The Rainy Season is another masterful batch of songs. “She’s Becoming Gold,” somehow sounds golden. How on earth did he do that? “Don’t Talk to Her at Night” is a great mystery to me, but I love it all the more for it; and learning the guitar part led me to writing “Pillar of Fire” late one night in 2002. I still play “From the Station” half the time I sit at the piano; that song led me to “Mountains on the Ocean Floor,” which is a straight-up Marc Cohn ripoff, as far as the sounds go. If you don’t believe me, one of these days I’ll tell you the story of how Marc sat in Ben Wisch’s mixing studio in Greenwich Village with Ben Shive and I and listened to it. “Beautiful song,” Marc said, when it was over. “Sounds familiar, I guess,” I said bashfully. “Aw, I wouldn’t worry about it,” Marc replied. “We were ripping somebody off back then too.” A gracious answer. I’m sitting here wishing I had a week to write about all the things I love about this guy’s songs. And I’ve only breezed through the first two records—there are several more, all with excellent songs. But I’ll get to the point.

At that show last week, Marc told the story of how he wrote “Walking in Memphis,” what he jokingly referred to as his calling card. And for better or worse, it’s true. I can’t tell you how many times I’ve mentioned Marc Cohn to someone and then because of the blank stare followed it up with, “You know, the ‘Walking in Memphis’ guy.” That bums me out, because he has so many great songs. But it seemed the other night like he had more than made peace with it. After all, if you’re going to be known for a single song, it might as well be that one.

Marc told the crowd that when he was a struggling songwriter in New York City he followed James Taylor’s advice (songwriters, pay attention!): when you’re stuck, go someplace you’ve never been, and the new environment might unstick you. Marc chose Memphis. While he was there he visited Al Green’s church (“Reverend Green, he’ll be glad to see you / When you haven’t got a prayer“), and had an experience. Marc said that, though he was Jewish, something profound happened when he heard Rev. Green preach the Gospel, that the man’s voice gained in strength as he preached hour after hour, and soon Marc found himself weeping. He joked that he had cried in temple when he was a boy, but not the same kind of tears. These were tears of joy.

Here’s the story, in his own words:

A few days later he ended up at a café called the Hollywood, where a sweet old lady named Muriel played the piano on Fridays.

Now Muriel plays piano every Friday at the Hollywood
And they brought me down to see her, and they asked me if I would
Do a little number, and I sang with all my might
She said, ‘Tell me, are you a Christian, child?’
I said, ‘Ma’am, I am tonight.’

That lyric couldn’t be any better. Writing it down just now, I’m as amazed as ever by the succinct, graceful way he sets the stage and tells us what happened, with all the emotion and magic that he felt that night. Marc said that in between Muriel’s songs he would talk to her, and she pressed in. He told her about his struggle to write songs, about his grief over the death of his mother. By the end, he was singing all these Gospel songs and hymns with her. He said that though “Walking in Memphis” is populated by famous characters like Elvis and W.C. Handy and Al Green, little old Muriel at the piano is the most significant character in there. Then he dedicated the song to her and played it. He brought the house down. I saw folks with their hands in the air, just like at church.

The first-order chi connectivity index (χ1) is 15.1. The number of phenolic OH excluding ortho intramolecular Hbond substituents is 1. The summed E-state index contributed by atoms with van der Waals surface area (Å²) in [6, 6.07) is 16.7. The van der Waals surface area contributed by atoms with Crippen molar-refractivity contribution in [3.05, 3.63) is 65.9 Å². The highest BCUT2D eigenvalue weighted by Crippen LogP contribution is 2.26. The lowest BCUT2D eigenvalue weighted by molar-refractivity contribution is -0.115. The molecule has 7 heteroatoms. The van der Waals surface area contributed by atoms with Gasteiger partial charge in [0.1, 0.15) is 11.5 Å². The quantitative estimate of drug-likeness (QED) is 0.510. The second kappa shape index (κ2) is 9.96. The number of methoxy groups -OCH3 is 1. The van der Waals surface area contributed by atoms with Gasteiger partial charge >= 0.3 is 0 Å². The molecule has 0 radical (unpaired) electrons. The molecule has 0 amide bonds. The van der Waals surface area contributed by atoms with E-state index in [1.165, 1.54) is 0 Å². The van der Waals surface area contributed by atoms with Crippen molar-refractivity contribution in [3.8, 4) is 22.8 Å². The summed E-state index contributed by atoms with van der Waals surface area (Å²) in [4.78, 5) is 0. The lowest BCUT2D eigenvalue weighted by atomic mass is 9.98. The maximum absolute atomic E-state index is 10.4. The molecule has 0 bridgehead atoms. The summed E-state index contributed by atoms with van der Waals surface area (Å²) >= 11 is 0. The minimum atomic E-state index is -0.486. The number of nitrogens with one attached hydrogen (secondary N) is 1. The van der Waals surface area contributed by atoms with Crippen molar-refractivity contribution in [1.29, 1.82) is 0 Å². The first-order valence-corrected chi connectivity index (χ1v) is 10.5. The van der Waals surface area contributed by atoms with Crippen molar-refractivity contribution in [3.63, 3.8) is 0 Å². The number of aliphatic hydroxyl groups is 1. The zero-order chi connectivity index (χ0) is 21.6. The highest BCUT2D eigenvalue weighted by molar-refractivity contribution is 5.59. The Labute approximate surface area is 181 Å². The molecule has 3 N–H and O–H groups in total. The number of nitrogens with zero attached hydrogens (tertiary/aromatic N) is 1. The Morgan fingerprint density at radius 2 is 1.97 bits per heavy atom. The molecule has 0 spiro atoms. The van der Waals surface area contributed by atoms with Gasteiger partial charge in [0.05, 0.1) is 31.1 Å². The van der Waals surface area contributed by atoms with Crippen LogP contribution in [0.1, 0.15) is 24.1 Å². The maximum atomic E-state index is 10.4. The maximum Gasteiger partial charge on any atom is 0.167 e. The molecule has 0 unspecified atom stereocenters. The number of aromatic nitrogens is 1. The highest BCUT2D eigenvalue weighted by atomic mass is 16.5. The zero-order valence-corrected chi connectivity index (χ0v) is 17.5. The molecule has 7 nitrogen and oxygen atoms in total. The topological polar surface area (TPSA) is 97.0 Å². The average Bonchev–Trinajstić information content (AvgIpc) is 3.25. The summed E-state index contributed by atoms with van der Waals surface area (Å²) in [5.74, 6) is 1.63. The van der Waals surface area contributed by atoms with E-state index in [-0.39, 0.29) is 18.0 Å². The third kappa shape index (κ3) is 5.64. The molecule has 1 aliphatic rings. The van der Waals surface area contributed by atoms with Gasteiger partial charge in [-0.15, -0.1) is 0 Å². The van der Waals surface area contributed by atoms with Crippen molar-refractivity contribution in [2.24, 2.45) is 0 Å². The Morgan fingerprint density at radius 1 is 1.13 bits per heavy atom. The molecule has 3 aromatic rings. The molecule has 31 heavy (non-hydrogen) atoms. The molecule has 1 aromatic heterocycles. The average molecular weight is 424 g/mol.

So here’s what I kept thinking. It was clear that Marc knew he had encountered something in Memphis all those years ago. Whatever it was changed his life. Not only did he weep with joy at Green’s church, but he was ministered to by a humble Christian woman. He came back to New York and wrote a legendary record. He won a Grammy and gained a career’s worth of dedicated fans. Then a few years ago Marc and his band were mugged after a show in Colorado. Marc was shot in the head and lived to tell about it. As I listened, it was hard to deny that this Jewish kid from Ohio was being pursued by, and perhaps even protected by, the great love of God. Maybe it’s to bring Him glory. Whether Marc meant to or not last week in Franklin, that’s just what he did. I don’t know where he is, spiritually, but think about this beautiful irony: the one song he has to sing at every single concert of his life, the song that changed everything for him—his “calling card”—reminds him night after night of Reverend Green’s four hour sermon about Jesus, about sweet Muriel’s saintly concern for him, about one luminous encounter with joy. Whether or not Marc believes in Jesus, I found myself the other night giving thanks not just for Marc and his music, but for the God who has lavished on him the grace to write these songs and tell these stories, to survive gunshots, to cast a warm spell over a room full of souls, to soothe and inspire us with a piano and a one-of-a-kind voice.

I get a sense that he has his ear to the tracks, and he can tell that something beautiful is out there and coming his way. I pray he’ll keep listening, that he’ll keep his eyes open, that he’ll look around from time to time at this beautiful, broken world and wonder if there’s not some secret companion following him through the trees—maybe sweet Muriel at the piano was telling the truth all along.


I made a quick iTunes playlist of some of my favorite Marc Cohn songs, in case you’re looking for a place to start. Click here to check it out.

Andrew Peterson is a singer-songwriter and author. Andrew has released more than ten records over the past twenty years, earning him a reputation for songs that connect with his listeners in ways equally powerful, poetic, and intimate. As an author, Andrew’s books include the four volumes of the award-winning Wingfeather Saga, released in collectible hardcover editions through Random House in 2020, and his creative memoir, Adorning the Dark, released in 2019 through B&H Publishing.